I did a triathlon last weekend.
I thought it would be easy but it wasn’t. It was one the of harder things I’ve done recently.
The swim had me a little concerned ahead of time, but I’ve been biking and running for years, so I thought that part would be a breeze. As it turned out, the swim wasn’t so bad but the bike was hard and the run just about killed me.
It was a sprint triathlon—a .6 mile swim, 17 mile bike and 3 mile run. Each by itself I can do hands down, and maybe all three wouldn’t have been so tough if I’d taken a more leisurely pace. But it was a “race,” and I’m slightly competitive by nature.
I started off slowly because swimming isn’t my forte. In order to avoid the panicky drowning feeling, I paced myself. But once I was out of the water, I was full speed ahead. I sprinted to my bike, changed my shirt, threw on my shoes and was off.
Biking is my favorite sport, so I expected to cruise by anyone who might have beaten me on the swim. But I was a little more wrung out than I expected and the biking didn’t come as easily as I thought. I was particularly incensed when a woman on a clunky mountain bike passed me early on in the ride and when a woman 10 years older than me breezed by me in the last mile. (For some reason, racers have to write their age in black indelible marker on the their calf.)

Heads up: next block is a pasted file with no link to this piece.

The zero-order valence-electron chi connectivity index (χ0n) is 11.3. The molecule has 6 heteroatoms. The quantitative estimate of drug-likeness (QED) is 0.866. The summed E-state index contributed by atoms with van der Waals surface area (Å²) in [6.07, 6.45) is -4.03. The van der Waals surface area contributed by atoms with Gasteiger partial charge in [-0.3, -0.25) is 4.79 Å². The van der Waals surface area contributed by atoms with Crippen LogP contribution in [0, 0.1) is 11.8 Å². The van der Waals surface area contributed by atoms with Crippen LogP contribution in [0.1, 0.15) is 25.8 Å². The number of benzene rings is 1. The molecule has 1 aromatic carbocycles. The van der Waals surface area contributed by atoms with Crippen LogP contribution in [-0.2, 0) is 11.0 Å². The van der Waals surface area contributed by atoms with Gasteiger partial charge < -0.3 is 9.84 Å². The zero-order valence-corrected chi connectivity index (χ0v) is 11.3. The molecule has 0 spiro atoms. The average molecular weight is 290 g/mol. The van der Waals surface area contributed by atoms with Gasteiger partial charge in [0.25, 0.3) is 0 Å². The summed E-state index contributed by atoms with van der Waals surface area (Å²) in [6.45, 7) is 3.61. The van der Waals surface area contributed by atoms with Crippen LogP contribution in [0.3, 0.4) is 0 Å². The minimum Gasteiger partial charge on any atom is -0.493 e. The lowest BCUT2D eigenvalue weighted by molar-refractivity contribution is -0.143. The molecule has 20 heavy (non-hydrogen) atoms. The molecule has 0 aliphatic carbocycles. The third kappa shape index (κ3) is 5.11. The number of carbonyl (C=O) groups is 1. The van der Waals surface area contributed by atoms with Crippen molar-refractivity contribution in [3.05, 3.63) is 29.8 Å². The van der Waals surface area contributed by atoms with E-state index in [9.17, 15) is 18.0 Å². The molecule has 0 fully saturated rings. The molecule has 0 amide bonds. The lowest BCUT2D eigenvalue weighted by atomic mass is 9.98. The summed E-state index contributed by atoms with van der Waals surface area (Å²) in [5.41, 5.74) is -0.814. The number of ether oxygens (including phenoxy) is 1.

I pushed on nonetheless, testing the limits of my legs and lungs and wondering the whole ride if I’d be able to run after I got off the bike. The answer was yes but not very well. My husband was waiting at the start of the run and ran along side me for a bit to get me going. I felt miserable. I never realized just how long three miles could be and for the first time ever, I had to walk up the hills. I never walk up hills. I love hills.
As I trudged along, I thought about all the people who told me I’d be addicted to triathlons once I’d finished one. They are crazy I thought. There was no way I’d do this again.
My thoughts also returned again and again to a runner friend of mine who is having open-heart surgery this week. No matter how hard I was struggling, I knew that she was going to go through much worse. Just thinking about her got me through.
When I crossed the finish line, I didn’t feel a huge sense of accomplishment or pride in myself. I just felt totally depleted and relieved that it was over. And after a soda, a bag of salt and vinegar chips, a shower and a nap, I felt close to human again.
Now that my first tri is behind me, I’m considering the possibility of maybe doing another in Rocky Gap in the fall. Or maybe not.
FranklyStein is a blog by Chesapeake Family Magazine editor Betsy Stein who lives in Catonsville with her husband, Chris, and four children, Maggie, 13, Lilly, 11, Adam, 11, and Jonah, 7.